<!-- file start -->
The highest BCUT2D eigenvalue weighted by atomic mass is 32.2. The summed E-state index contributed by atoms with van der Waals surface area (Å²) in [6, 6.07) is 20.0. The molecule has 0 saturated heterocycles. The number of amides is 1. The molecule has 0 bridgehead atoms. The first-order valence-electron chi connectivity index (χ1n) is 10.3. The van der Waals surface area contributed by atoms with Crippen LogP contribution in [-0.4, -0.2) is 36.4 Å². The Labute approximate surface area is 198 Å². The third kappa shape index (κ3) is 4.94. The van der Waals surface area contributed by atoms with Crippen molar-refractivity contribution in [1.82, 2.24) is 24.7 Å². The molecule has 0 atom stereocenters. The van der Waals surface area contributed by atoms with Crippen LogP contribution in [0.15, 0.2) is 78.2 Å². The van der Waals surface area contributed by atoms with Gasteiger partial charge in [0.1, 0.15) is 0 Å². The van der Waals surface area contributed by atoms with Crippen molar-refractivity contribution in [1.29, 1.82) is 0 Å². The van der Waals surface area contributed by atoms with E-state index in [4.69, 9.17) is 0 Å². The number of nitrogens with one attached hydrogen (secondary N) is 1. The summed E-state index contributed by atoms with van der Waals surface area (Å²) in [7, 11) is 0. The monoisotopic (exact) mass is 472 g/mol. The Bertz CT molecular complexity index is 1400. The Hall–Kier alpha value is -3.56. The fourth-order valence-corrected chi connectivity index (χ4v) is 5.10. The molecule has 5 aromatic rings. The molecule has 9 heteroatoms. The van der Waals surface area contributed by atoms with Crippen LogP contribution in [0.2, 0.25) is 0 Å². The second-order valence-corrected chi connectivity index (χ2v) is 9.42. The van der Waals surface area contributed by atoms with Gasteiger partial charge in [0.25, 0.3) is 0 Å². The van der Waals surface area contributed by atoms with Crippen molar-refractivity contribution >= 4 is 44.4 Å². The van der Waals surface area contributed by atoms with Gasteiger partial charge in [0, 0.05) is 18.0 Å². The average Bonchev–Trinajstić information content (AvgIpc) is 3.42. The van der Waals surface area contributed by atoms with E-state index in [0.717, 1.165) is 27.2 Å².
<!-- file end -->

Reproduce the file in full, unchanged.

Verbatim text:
The highest BCUT2D eigenvalue weighted by atomic mass is 32.2. The summed E-state index contributed by atoms with van der Waals surface area (Å²) in [6, 6.07) is 20.0. The molecule has 0 saturated heterocycles. The number of amides is 1. The molecule has 0 bridgehead atoms. The first-order valence-electron chi connectivity index (χ1n) is 10.3. The van der Waals surface area contributed by atoms with Crippen LogP contribution in [-0.4, -0.2) is 36.4 Å². The Labute approximate surface area is 198 Å². The third kappa shape index (κ3) is 4.94. The van der Waals surface area contributed by atoms with Crippen molar-refractivity contribution in [1.82, 2.24) is 24.7 Å². The molecule has 0 atom stereocenters. The van der Waals surface area contributed by atoms with Crippen LogP contribution in [0.15, 0.2) is 78.2 Å². The van der Waals surface area contributed by atoms with Gasteiger partial charge in [0.1, 0.15) is 0 Å². The van der Waals surface area contributed by atoms with Crippen molar-refractivity contribution in [1.29, 1.82) is 0 Å². The van der Waals surface area contributed by atoms with E-state index in [4.69, 9.17) is 0 Å². The number of nitrogens with one attached hydrogen (secondary N) is 1. The summed E-state index contributed by atoms with van der Waals surface area (Å²) in [7, 11) is 0. The monoisotopic (exact) mass is 472 g/mol. The Bertz CT molecular complexity index is 1400. The Hall–Kier alpha value is -3.56. The fourth-order valence-corrected chi connectivity index (χ4v) is 5.10. The molecule has 5 aromatic rings. The molecule has 9 heteroatoms. The van der Waals surface area contributed by atoms with Crippen LogP contribution in [0.2, 0.25) is 0 Å². The second-order valence-corrected chi connectivity index (χ2v) is 9.42. The van der Waals surface area contributed by atoms with Gasteiger partial charge in [0.25, 0.3) is 0 Å². The van der Waals surface area contributed by atoms with Crippen molar-refractivity contribution >= 4 is 44.4 Å². The van der Waals surface area contributed by atoms with Gasteiger partial charge in [0, 0.05) is 18.0 Å². The average Bonchev–Trinajstić information content (AvgIpc) is 3.42. The van der Waals surface area contributed by atoms with E-state index in [0.717, 1.165) is 27.2 Å².